Sermon for Wesley Uniting Church
13th of October 2019
Jeremiah 29:1, 4-7
Today’s sermon is a sequel to that of last week. To understand the radicalness of Jeremiah’s prescription for the exiled people of Jerusalem, we need to remember the anger and pain and outrage we heard last week in psalm 137: ‘Happy shall they be who take [Babylon’s] little ones and dash them against the rock!’ Both the psalmist and the prophet Jeremiah are responding to the same event, the defeat of the Kingdom of Judah by the Babylonian Empire, which led to the destruction of Jerusalem and the exile of its people. Today we are hearing ‘the words of the letter that the prophet Jeremiah sent from Jerusalem to the remaining elders among the exiles, and to the priests, the prophets, and all the people, whom Nebuchadnezzar had taken into exile from Jerusalem to Babylon’. So, some further context:
The prophecies that are collected in the Book of Jeremiah start with the prophet telling the people of Judah that if they change their ways Jerusalem will not be destroyed; through Jeremiah God says to them:
if you truly amend your ways and your doings, if you truly act justly one with another, if you do not oppress the alien, the orphan, and the widow, or shed innocent blood in this place, and if you do not go after other gods to your own hurt, then I will dwell with you in this place, in the land that I gave of old to your ancestors for ever and ever (Jeremiah 7:5-7)
But the people keep on their wicked ways, despite continual warnings. At one point the exasperated prophet reminds them: ‘For twenty-three years, from the thirteenth year of King Josiah son of Amon of Judah to this day, the word of the Lord has come to me, and I have spoken persistently to you, but you have not listened’. (Jeremiah 25:3) Finally, in 597 BC, the Babylonians defeated then-King Jehoiachin; deported him, his household, and some of the population of Judah to Babylon; and installed a puppet king in his place. Ten years’ later, in 587 BC, after that puppet king, Zedekiah, had rebelled, the Babylonians completely destroyed the city of Jerusalem, including the Temple, and deported more people to Babylon, eventually leaving only the poorest and the weakest in the desolate ruins.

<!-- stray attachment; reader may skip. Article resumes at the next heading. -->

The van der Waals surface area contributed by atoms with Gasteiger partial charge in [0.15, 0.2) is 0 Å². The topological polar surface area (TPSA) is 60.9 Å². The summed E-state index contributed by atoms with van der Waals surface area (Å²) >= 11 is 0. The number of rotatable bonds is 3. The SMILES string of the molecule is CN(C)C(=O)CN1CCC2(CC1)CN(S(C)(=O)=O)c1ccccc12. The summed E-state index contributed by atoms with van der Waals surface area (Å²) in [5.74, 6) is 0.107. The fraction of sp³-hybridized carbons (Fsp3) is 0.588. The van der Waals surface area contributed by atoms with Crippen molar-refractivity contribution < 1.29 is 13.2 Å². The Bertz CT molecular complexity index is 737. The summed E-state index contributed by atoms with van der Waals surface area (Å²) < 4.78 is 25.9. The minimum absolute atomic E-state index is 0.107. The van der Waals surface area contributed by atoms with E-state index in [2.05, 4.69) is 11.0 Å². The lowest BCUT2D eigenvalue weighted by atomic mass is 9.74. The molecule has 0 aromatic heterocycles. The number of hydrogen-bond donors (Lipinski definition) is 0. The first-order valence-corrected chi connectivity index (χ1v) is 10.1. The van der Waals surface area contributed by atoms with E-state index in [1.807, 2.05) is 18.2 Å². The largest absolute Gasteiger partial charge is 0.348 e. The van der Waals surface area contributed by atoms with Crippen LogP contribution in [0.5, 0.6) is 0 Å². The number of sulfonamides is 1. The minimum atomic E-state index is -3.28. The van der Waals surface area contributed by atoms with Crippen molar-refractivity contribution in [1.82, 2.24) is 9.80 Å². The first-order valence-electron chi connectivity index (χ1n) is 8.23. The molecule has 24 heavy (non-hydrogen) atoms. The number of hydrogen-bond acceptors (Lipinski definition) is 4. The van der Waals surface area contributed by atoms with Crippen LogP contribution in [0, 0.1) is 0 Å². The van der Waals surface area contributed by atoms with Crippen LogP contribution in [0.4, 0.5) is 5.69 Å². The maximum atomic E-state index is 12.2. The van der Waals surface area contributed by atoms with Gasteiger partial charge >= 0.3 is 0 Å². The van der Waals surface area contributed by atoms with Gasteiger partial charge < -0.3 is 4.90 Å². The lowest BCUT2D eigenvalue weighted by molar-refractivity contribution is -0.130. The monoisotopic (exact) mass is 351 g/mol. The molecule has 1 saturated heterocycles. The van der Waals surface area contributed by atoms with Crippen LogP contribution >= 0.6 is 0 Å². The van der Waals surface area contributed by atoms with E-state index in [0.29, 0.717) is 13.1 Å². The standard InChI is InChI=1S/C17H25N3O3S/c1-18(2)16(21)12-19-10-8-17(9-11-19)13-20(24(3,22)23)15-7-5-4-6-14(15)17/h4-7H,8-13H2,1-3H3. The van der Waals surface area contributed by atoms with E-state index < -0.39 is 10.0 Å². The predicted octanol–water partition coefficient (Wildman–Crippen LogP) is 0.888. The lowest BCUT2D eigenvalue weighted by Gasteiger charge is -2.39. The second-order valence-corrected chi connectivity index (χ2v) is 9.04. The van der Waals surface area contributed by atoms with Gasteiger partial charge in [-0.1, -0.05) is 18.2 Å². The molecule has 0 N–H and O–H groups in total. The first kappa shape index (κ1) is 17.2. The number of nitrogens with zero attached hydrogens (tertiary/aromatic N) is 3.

The prophecy we hear today was written between the first deportation in 597 and the second one in 587. It was written at a time when the people of Judah were split into two competing groups, one which followed the exiled King Jehoiachin in Babylon and one which followed the puppet King Zedekiah in Jerusalem. What both groups had in common was a belief that their exile would be brief, and that God’s people would quickly return to their land. There were several false prophets saying so, and pointing out that Jerusalem had not been destroyed nor the Temple razed. To these exiles, Jeremiah’s letter would have come as an extremely rude shock. But while Jeremiah tells them that the exile is not going to be over any time soon, and later in the letter speaks of it lasting seventy years, Jeremiah also reminds them that this exile of the people of God from the land God gave them does not mean that they are exiled from God. As all those who prophesised during the Babylonian exile, Isaiah and Ezekiel as well as Jeremiah, tell their people, God is not limited to a single land.
Last week we heard the anger and hatred the exiles felt towards the city to which they’d be deported. By the rivers of Babylon they sat, and wept, and longed for vengeance. Their hatred of their captors was so extreme that they dreamed wistfully of dashing their captors’ children against the rocks. In contrast, Jeremiah tells them that God wants them to seek the welfare, the shalom, of Babylon. The exile will last for generations, and they are not to spend those generations isolating themselves in an enclave, nursing their hatred against the Babylonians. Instead they are to intermarry with their captors: ‘take wives and have sons and daughters; take wives for your sons, and give your daughters in marriage, that they may bear sons and daughters’. God told the first humans to ‘be fruitful and multiply’; now the exiles are to ‘multiply there, and do not decrease’ in Babylon. When God first gave the people of Israel their land, they found ‘a land with fine, large cities that [they] did not build, houses filled with all sorts of goods that [they] did not fill, hewn cisterns that [they] did not hew, vineyards and olive groves that [they] did not plant’. (Deuteronomy 6:1-11) Now they are to ‘build houses and live in them; plant gardens and eat what they produce’ in a foreign land. What God, through Jeremiah, is telling the exiles to do not only challenges their ‘natural’ feelings of anger and hate, it rewrites their entire history as the people of God.